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A conversation with Senator Barbara Boxer: her experience on 9/11 and what has changed since

Americans around the nation are reflecting on the tragic events of September 11th. 

News Channel 3’s Madison Weil sat down with former U.S. Senator Barbara Boxer, who was inside the Capitol building that day. 

“September 11th is a day that is seared in my memory,” said Boxer. 

She says that morning she was in a meeting with other politicians in Washington D.C.

“What do you remember from that day...being evacuated from the Capitol?” asked Madison Weil.  

“We had a little TV on. All of a sudden...we see a plane crash into the World Trade Center and our first reaction was oh my god did the pilot have a heart attack?" said Boxer. 

She says Capitol police quickly entered the room. “They ran and said to us, ‘Get out! We think a plane is coming here.’ So we ran down those was something I’ll never forget,” she said. 

Boxer says the terrifying events of 9/11 led her to write new legislation to better protect airline pilots.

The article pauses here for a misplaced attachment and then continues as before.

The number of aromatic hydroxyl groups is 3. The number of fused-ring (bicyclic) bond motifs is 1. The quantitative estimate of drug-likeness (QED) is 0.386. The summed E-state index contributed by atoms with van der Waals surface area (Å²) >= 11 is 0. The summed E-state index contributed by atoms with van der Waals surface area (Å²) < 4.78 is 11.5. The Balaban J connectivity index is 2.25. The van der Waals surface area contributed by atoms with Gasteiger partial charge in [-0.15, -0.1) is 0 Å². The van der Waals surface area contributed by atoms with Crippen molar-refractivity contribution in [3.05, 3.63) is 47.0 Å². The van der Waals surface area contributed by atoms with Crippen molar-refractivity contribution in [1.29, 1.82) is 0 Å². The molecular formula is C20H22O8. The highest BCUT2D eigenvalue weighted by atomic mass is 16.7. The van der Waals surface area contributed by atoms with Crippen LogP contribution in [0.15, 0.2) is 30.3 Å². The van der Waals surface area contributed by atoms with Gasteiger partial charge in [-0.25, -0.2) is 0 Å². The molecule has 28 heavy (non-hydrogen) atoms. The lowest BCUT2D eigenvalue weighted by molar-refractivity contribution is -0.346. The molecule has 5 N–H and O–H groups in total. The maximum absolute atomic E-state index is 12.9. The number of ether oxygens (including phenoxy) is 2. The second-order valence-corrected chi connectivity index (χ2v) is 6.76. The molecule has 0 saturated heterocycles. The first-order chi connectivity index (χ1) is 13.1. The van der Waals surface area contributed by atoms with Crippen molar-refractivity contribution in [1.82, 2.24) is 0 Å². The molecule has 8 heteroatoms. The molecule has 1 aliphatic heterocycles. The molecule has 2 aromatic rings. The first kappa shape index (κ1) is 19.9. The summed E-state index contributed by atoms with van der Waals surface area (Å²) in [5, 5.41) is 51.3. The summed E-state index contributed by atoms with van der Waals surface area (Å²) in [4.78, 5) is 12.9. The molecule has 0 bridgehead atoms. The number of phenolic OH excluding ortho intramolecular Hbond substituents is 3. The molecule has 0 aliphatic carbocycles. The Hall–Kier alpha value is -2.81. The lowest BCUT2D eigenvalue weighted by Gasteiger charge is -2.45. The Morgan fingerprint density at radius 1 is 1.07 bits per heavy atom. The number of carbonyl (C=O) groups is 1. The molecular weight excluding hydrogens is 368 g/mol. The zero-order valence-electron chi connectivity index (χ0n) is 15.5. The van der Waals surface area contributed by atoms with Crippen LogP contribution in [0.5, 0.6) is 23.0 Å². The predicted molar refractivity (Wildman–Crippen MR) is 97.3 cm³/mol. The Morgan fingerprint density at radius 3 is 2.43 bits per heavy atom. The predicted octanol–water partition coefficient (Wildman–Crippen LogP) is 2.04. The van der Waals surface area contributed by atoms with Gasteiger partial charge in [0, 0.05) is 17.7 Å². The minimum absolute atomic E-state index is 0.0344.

“You actually drafted a law that would allow pilots to carry a gun for self defense. Tell me more about that law and that decision,” said Weil. 

“Up until 9/11, the rules were if there was a hijacking of an aircraft, the pilot had to follow the instructions of the hijacker. But now, we see the plane is being used as a weapon. I thought...if our pilots are trained, they should be allowed to defend the aircraft,” said Boxer. 

That law is still in effect today. 

Boxer says she’ll also never forget what happened in the days, weeks and months following 9/11: “The bipartisanship that happened then..the love of country, the love of colleagues, the love of country...everybody being together.” 

“I do want to talk about that,” said Weil. “That culture of unity that was created right after that...I think it’s awful to think that something externally terrible needs to happen in order for us to feel internally unified as a nation. So given where we are can we try to fix that divisiveness that we’re feeling right now? 

“Right,” said Boxer. “Everything that’s happening to us now...should drive us together. In these times of COVID, there shouldn’t be any politics And there shouldn’t be any politics around the issue of civil rights.” 

Boxer says it’s that sense of unity and resilience that our country needs now, more than ever. 

“To see us this divided is an aberration. And I do think we’re going to come back together,” she said. 

Watch News Channel 3 at 6 p.m. for Madison Weil's full report.

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